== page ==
Politics sometimes can be harsh. When a person enters the political arena, they open themselves, and to a lesser extent their family members, to public scrutiny most individuals would find untenable.
Unfortunately in our society, we’ve come to not only expect this, but accept it as the norm, reveling in all the juicy, sordid details the national media might uncover on candidates for national and sometimes statewide office.
Many times those details are legitimate news stories, but they are handled in a manner more befitting the National Enquirer rather than a reputable journalistic enterprise. Other times those details really have no place in the media, yet in an age when the smuttier and more violent so-called reality television is the higher its ratings are, they become fodder for TV news-entertainment.
In recent years, thankfully, Surry County seems to have been immune to much of this type of political activity. Sure, candidates — incumbents and challengers alike — have sometimes said things that weren’t entirely true, or worked extra hard to put their opponent in an unnecessarily bad light.
But today it appears dirty politics have come to the county.
We are running a story today about Todd Harris, a former Mount Airy commissioner who is seeking the office of Register of Deeds, challenging incumbent Carolyn Comer. The story details a judgment against him for a bank loan which he had signed onto as guarantor — not the principle seeking the loan, but what amounts to being a co-signer, responsible to pay the debt if the primary holder defaults.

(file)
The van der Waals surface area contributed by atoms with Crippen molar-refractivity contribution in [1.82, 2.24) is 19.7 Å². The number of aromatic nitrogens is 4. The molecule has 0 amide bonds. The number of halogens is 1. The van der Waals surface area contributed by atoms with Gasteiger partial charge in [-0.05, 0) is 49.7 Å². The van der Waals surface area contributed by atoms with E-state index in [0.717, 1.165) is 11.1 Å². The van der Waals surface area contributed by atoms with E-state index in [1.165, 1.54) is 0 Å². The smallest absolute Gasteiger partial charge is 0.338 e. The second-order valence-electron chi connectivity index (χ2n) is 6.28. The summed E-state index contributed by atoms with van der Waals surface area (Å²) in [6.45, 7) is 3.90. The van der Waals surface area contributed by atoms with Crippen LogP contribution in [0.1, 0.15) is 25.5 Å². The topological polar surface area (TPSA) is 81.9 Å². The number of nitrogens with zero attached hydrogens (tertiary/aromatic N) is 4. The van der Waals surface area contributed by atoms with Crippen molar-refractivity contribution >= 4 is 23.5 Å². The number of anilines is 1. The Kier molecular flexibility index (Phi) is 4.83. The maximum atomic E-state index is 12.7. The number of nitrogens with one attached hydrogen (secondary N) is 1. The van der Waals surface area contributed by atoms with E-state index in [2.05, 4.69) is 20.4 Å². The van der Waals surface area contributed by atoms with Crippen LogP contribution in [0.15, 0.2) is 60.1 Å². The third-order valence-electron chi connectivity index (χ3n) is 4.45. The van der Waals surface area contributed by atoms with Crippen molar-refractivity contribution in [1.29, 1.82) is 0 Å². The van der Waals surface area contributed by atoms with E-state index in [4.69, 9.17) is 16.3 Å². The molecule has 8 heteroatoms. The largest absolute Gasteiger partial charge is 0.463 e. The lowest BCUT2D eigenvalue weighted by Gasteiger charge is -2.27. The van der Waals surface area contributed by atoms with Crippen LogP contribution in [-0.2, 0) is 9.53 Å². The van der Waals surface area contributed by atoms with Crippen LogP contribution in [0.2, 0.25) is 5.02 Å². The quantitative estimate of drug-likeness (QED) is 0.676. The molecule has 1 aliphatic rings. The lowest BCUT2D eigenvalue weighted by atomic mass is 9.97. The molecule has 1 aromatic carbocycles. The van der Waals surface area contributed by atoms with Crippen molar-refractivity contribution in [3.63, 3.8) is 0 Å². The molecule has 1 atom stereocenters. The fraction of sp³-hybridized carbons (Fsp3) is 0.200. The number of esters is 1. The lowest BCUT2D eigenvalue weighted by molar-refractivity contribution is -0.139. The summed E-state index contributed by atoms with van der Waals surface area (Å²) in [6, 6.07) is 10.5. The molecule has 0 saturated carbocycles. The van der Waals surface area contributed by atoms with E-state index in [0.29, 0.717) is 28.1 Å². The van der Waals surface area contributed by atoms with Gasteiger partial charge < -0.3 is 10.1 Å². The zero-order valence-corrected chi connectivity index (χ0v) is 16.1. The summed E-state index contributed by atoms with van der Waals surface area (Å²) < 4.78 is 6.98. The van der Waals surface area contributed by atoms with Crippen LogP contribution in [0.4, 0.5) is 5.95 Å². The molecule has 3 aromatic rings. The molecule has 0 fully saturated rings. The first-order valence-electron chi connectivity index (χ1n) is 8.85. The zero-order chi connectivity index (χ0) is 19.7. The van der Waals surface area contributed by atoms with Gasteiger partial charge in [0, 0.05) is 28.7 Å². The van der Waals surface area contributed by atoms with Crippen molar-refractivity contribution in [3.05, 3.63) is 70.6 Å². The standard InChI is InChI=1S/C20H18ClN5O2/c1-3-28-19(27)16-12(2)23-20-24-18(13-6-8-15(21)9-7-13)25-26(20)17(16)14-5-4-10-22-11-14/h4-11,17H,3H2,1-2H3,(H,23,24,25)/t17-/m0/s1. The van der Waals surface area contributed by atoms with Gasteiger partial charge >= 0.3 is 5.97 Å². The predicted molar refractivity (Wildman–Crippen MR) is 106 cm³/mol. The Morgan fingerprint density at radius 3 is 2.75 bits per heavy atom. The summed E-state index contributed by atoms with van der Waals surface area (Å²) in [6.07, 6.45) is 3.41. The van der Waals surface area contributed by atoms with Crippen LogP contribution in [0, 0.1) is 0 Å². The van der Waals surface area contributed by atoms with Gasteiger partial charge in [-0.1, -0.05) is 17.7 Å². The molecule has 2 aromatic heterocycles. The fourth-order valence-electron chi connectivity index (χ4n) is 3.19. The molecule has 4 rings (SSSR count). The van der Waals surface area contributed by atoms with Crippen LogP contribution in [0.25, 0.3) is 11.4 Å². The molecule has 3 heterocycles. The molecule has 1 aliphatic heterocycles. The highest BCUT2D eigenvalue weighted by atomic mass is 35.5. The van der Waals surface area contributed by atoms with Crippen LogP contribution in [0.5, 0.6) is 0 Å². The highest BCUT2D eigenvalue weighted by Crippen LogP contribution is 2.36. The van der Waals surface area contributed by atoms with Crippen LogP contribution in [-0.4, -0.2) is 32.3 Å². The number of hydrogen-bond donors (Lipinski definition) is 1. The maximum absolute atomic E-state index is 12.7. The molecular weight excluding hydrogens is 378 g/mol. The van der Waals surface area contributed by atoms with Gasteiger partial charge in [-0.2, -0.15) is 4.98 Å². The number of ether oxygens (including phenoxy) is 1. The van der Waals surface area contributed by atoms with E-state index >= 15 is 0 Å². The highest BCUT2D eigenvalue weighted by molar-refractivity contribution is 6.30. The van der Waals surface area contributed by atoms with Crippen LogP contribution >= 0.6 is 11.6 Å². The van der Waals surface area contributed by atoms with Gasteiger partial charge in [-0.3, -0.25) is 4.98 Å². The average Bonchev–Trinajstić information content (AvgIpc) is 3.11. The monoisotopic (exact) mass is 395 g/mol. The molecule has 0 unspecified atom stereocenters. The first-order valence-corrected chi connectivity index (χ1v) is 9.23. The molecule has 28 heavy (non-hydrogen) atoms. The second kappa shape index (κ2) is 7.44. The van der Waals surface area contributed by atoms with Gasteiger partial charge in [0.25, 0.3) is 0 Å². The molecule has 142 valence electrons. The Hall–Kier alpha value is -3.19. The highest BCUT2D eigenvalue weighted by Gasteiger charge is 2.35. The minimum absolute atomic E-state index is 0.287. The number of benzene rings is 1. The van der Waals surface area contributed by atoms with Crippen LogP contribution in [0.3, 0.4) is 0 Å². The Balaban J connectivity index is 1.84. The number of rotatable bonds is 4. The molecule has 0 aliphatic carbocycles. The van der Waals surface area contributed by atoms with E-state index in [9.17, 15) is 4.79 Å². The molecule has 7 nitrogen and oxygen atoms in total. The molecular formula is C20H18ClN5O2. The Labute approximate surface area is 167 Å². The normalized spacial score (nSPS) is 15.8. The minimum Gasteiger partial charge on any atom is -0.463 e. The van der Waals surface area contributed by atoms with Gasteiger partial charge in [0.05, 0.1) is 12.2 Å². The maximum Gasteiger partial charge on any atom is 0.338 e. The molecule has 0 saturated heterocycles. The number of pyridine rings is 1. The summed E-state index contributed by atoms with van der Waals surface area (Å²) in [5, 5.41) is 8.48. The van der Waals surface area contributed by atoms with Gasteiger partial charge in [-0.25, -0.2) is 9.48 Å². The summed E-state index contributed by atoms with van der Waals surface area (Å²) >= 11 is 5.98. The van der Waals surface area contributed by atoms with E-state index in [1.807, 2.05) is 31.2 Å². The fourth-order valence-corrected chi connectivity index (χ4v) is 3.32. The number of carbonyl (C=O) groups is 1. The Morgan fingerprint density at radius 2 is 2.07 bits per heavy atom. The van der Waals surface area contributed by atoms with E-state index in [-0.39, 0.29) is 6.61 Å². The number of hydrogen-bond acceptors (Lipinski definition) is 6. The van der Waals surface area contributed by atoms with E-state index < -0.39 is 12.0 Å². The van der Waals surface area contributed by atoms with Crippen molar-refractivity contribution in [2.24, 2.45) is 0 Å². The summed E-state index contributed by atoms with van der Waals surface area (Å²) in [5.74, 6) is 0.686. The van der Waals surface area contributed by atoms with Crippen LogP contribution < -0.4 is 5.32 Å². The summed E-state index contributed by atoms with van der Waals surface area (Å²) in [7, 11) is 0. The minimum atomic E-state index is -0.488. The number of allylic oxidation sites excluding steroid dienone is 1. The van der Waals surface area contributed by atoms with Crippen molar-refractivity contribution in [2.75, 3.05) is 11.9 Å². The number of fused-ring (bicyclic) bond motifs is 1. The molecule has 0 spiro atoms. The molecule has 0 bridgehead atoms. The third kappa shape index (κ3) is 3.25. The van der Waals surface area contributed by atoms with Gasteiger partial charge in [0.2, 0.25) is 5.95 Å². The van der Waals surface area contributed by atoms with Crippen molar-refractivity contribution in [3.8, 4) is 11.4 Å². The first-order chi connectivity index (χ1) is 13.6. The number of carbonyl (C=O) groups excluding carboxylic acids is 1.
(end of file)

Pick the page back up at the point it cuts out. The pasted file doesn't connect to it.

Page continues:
The judgment against Harris was entered in January, after he had left the Mount Airy Board of Commissioners and more than a month before he filed to run for the register of deeds office.
The Mount Airy News learned of the action when a copy of the court decision was delivered, anonymously, to our office through the U.S. Postal Service. We often get anonymous letters or notes, and the very fact that the person sending them does not have the courage to sign his or her name immediately calls into question the veracity of the information being sent, as well as the character of the person doing the sending. Generally those items find their way into the garbage bin.
In this case, however, the facts sent to us were accurate, and dealt with a person running for public office. This made the case a legitimate news story, one which we are obligated to report, even if that meant pulling his wife, who is not running for public office, into the public arena.
One might say The Mount Airy News should have already known about this, and that is a legitimate concern. At the same time, the case was filed in another county, and the judgment was entered while Harris was not in public office nor seeking public office, thus it was not a news story at that time. Had the judgment occurred during his campaign, or while he was in office, it’s more likely The News would have picked up on it then.
Why does all this matter? Because we believe someone with an interest in seeing Harris lose the election sent it to us at this time, little more than three weeks before the election, in hopes of affecting the results. This sort of dirty politics is, we believe, shameful and we’ve been proud that our community seemed, by-and-large, to be above this sort of thing.
We don’t write this in hopes of eliciting sympathy for Harris, nor do we write this to spur any sort of backlash against Comer. She said she has no idea who would have done this, and we have no reason not to take her at her word.
But we do believe it is a sad day in local politics, and that whoever did this clearly has no sense of morals or fairness in the electoral process. Perhaps, whoever you are, there is a job somewhere for you in a national or statewide race, because we don’t need — or want — your sort here.